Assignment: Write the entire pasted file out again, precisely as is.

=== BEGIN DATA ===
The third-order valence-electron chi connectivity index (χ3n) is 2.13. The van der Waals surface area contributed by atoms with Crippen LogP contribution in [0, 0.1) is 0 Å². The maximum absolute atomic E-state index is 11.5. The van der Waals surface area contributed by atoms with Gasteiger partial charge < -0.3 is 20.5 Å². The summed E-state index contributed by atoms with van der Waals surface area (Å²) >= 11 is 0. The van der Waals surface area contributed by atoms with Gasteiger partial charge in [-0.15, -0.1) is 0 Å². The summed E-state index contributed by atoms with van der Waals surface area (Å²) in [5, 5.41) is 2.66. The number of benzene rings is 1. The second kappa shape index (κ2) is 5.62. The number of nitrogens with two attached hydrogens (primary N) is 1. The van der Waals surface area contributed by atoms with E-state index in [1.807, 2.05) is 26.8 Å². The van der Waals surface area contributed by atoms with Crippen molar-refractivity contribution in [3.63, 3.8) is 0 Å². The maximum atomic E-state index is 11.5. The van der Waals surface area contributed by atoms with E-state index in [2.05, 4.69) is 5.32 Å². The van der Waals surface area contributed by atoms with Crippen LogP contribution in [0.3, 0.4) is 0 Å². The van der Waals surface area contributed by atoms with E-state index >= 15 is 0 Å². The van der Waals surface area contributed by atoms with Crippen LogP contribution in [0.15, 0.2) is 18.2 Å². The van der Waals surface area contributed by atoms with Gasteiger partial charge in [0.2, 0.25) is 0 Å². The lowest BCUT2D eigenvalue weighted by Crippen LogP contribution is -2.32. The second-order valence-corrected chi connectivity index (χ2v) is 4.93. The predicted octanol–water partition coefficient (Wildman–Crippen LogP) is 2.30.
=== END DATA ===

The third-order valence-electron chi connectivity index (χ3n) is 2.13. The van der Waals surface area contributed by atoms with Crippen LogP contribution in [0, 0.1) is 0 Å². The maximum absolute atomic E-state index is 11.5. The van der Waals surface area contributed by atoms with Gasteiger partial charge < -0.3 is 20.5 Å². The summed E-state index contributed by atoms with van der Waals surface area (Å²) >= 11 is 0. The van der Waals surface area contributed by atoms with Gasteiger partial charge in [-0.15, -0.1) is 0 Å². The summed E-state index contributed by atoms with van der Waals surface area (Å²) in [5, 5.41) is 2.66. The number of benzene rings is 1. The second kappa shape index (κ2) is 5.62. The number of nitrogens with two attached hydrogens (primary N) is 1. The van der Waals surface area contributed by atoms with E-state index in [1.807, 2.05) is 26.8 Å². The van der Waals surface area contributed by atoms with Crippen molar-refractivity contribution in [3.63, 3.8) is 0 Å². The maximum atomic E-state index is 11.5. The van der Waals surface area contributed by atoms with E-state index in [2.05, 4.69) is 5.32 Å². The van der Waals surface area contributed by atoms with Crippen LogP contribution in [0.3, 0.4) is 0 Å². The van der Waals surface area contributed by atoms with E-state index >= 15 is 0 Å². The van der Waals surface area contributed by atoms with Crippen LogP contribution in [0.15, 0.2) is 18.2 Å². The van der Waals surface area contributed by atoms with Gasteiger partial charge in [0.2, 0.25) is 0 Å². The lowest BCUT2D eigenvalue weighted by Crippen LogP contribution is -2.32. The second-order valence-corrected chi connectivity index (χ2v) is 4.93. The predicted octanol–water partition coefficient (Wildman–Crippen LogP) is 2.30.